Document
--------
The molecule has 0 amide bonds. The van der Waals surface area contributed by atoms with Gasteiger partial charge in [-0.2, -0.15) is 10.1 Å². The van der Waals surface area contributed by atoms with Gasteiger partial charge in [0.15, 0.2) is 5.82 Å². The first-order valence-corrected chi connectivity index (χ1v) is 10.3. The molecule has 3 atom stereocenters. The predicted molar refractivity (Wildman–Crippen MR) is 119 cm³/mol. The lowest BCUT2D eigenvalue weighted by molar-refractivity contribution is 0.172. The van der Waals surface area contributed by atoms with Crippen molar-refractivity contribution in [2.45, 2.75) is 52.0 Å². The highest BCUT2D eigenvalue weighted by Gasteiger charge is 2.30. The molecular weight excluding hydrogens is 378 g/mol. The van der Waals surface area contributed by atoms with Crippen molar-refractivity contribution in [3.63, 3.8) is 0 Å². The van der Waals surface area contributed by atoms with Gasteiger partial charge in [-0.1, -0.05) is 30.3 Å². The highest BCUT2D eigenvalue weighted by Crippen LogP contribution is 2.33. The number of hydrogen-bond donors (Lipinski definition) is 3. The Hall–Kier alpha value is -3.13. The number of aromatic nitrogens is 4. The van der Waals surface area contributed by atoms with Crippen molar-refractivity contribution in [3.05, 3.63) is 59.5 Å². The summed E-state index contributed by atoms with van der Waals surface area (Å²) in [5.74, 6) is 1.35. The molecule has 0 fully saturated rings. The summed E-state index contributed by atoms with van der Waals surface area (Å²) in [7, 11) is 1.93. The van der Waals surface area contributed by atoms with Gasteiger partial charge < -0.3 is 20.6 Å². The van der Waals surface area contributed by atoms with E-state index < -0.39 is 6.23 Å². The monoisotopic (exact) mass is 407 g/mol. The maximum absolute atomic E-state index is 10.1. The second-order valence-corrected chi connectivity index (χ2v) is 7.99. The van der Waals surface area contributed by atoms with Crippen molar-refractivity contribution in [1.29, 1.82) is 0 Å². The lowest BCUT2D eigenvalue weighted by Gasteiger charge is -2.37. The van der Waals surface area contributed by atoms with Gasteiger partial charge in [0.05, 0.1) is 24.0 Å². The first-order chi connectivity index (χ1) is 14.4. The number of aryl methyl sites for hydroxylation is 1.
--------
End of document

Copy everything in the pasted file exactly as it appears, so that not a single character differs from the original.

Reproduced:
The molecule has 0 amide bonds. The van der Waals surface area contributed by atoms with Gasteiger partial charge in [-0.2, -0.15) is 10.1 Å². The van der Waals surface area contributed by atoms with Gasteiger partial charge in [0.15, 0.2) is 5.82 Å². The first-order valence-corrected chi connectivity index (χ1v) is 10.3. The molecule has 3 atom stereocenters. The predicted molar refractivity (Wildman–Crippen MR) is 119 cm³/mol. The lowest BCUT2D eigenvalue weighted by molar-refractivity contribution is 0.172. The van der Waals surface area contributed by atoms with Crippen molar-refractivity contribution in [2.45, 2.75) is 52.0 Å². The highest BCUT2D eigenvalue weighted by Gasteiger charge is 2.30. The molecular weight excluding hydrogens is 378 g/mol. The van der Waals surface area contributed by atoms with Crippen molar-refractivity contribution in [3.63, 3.8) is 0 Å². The van der Waals surface area contributed by atoms with Gasteiger partial charge in [-0.1, -0.05) is 30.3 Å². The highest BCUT2D eigenvalue weighted by Crippen LogP contribution is 2.33. The number of hydrogen-bond donors (Lipinski definition) is 3. The Hall–Kier alpha value is -3.13. The number of aromatic nitrogens is 4. The van der Waals surface area contributed by atoms with Crippen molar-refractivity contribution in [3.05, 3.63) is 59.5 Å². The summed E-state index contributed by atoms with van der Waals surface area (Å²) in [5.74, 6) is 1.35. The molecule has 0 fully saturated rings. The summed E-state index contributed by atoms with van der Waals surface area (Å²) in [7, 11) is 1.93. The van der Waals surface area contributed by atoms with Gasteiger partial charge < -0.3 is 20.6 Å². The van der Waals surface area contributed by atoms with E-state index < -0.39 is 6.23 Å². The monoisotopic (exact) mass is 407 g/mol. The maximum absolute atomic E-state index is 10.1. The second-order valence-corrected chi connectivity index (χ2v) is 7.99. The van der Waals surface area contributed by atoms with Crippen molar-refractivity contribution in [1.29, 1.82) is 0 Å². The lowest BCUT2D eigenvalue weighted by Gasteiger charge is -2.37. The van der Waals surface area contributed by atoms with Gasteiger partial charge in [0.05, 0.1) is 24.0 Å². The first-order chi connectivity index (χ1) is 14.4. The number of aryl methyl sites for hydroxylation is 1.